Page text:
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Diminishing Exposure - Not A Good Thing For Singapore Football

"Thanks for coming." said one of the staffers whom I met at the end of a press conference I attended some times ago.

While it is always a pleasantry to receive such a greeting but for that particular time, I found it awkward or rather uneasy to receive such acknowledgment.

Usually, the press conference of that nature would see a decent turnout from the media to cover the event, whereas it was not the case when I was there and I could easily count the number of those reporters who were there.

To make things more intriguing was the absence of representation from several notable players of the field to cover the announcement which they usually would.

If this is going to be the typical scene in the subsequent weeks to come, it should be something of a concern to local football officials for such a lukewarm response from the media, especially of those from the big players.

The recent restructuring of both MediaCorp (source:1, 2) and Singapore Press Holdings (SPH) could have played a part in this trend when some may have noticed the reduced media coverage on the local scene by both media giants on their platforms with MediaCorp took a step further to shut down the printed publication of TODAY which effectively closed down its sports section.

SPH News Centre in Toa Payoh North
SPH News Centre at Toa Payoh

The absorption of The New Paper's (TNP) sports section into the broadsheet Straits Times' (ST) Sports Desk over at the SPH stable is probably one of the reasons why the drastic reduction in media coverage over the past year.

"Not just (local) football, other sporting events like the WTA (Women's Tennis Association) tournament, Masters' Football, etc. had witnessed lesser media interest (since the media restructuring)," said a former Football Association of Singapore (FAS) media officer whom I spoke to.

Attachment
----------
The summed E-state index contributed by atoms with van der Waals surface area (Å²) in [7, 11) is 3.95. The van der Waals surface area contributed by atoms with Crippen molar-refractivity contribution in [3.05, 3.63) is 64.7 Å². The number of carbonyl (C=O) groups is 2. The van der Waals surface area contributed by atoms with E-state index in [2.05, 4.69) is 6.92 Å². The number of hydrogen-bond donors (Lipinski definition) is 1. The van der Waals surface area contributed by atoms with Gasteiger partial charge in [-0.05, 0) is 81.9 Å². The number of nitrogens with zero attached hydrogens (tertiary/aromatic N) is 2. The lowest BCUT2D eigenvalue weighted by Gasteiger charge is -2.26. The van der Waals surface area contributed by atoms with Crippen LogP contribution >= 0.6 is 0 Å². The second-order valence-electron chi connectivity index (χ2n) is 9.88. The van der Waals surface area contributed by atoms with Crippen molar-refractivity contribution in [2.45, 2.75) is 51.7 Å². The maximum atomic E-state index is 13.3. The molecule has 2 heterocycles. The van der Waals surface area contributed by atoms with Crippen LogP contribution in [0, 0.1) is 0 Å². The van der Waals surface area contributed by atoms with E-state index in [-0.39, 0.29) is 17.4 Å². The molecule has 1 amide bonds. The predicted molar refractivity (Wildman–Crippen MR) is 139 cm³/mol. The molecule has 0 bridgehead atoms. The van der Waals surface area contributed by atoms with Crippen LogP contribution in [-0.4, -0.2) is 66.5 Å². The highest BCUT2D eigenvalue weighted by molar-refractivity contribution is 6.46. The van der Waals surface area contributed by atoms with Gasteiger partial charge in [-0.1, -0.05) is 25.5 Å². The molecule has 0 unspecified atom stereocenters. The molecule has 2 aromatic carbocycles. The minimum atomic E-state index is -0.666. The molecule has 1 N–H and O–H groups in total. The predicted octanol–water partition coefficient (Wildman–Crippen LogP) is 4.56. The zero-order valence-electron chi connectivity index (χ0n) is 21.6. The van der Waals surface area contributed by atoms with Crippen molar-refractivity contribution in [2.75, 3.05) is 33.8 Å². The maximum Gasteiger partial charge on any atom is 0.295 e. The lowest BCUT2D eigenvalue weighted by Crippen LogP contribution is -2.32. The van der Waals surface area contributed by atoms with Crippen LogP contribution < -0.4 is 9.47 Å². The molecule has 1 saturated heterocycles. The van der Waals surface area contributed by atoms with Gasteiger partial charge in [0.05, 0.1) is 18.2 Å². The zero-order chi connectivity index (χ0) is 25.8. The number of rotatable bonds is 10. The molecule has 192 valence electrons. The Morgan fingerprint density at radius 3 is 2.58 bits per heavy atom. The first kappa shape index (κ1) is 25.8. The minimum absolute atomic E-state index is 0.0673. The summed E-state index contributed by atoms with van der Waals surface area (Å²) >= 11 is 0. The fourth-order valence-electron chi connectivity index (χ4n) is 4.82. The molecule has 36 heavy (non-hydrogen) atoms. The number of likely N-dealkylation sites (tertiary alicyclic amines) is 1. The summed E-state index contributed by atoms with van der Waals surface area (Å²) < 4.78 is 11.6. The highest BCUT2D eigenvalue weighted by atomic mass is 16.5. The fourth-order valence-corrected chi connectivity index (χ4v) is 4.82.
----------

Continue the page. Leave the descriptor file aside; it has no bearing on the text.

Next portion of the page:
He added: "Because of this new (mainstream) media landscape, sports coverage has taken a back seat with priority given to more pressing issues like transport, security, housing, utilities, etc."

To address this problem, one solution offered by this former media officer is to reach out to one untapped spectrum of the media - school publications managed by students like Nanyang Chronicle of NTU (Nanyang Technological University).

Frontpage of "Nanyang Chronicle" - Nanyang Technological University's student-run campus newspaper
Frontpage of "Nanyang Chronicle" (credit: Teo Yu Run)

"People always talk about the young in football on the pitch and for the fans, they forget that it can be done for media too...and young people may like to read what their peers write about." opined this former officer who requested not to be named.

"(Just) like what they did with the photographers, clubs, and FAS should also work with student papers, newsletters in universities, tertiary institutions by sending budding reporters (to) cover matches or events related to Singapore football in order to reach out to more young people out there."

On top of that aforementioned suggestion, the clubs or the local game governing body to take a more proactive approach in their engagement with the media by pitching a story angle to encourage writeup on them by journalists and not simply put up a media release while passively waiting for something to appear either on printed or online media.

The then Hougang United coach Aide Iskandar speaking to the media after a game
Something of a past for a scene like this back in 2011?

There may be arguments that clubs and FAS with their own social media channels can initiate their own coverage to reach out to their targeted audience. However, let us not forget the constant tweaking of the algorithms by operators like Facebook, as mentioned in this past entry, may not be an effective tool to depend on it.

At the end of the day, a critical lack of media exposure to enhance the profile of the Singapore Premier League will not do any good following its rebranding from the S.League.


  1. On this note, being a weekly reader of the only Chinese language broadsheet (Lianhe Zaobao on Thursday, but more for the grocery discount, which is another story for another day), I’m also uncomfortable with their sports coverage. With only 2 pages, it covers more on China sports than that of Singapore, be it the Chinese women volleyball team, Chinese basketball players or others, to name a few. Maybe Lianhe Zaobao should be reminded that they are a Singapore newspaper.

  2. Ko Po Hui you have raised a good point. FAS need to venture beyond the mainstream media. On top of my head, several S.League (I insist on calling the competition that) players were from polytechnics and ITEs. There are stories to be told and these student papers are the perfect platform to feature these alumnus.


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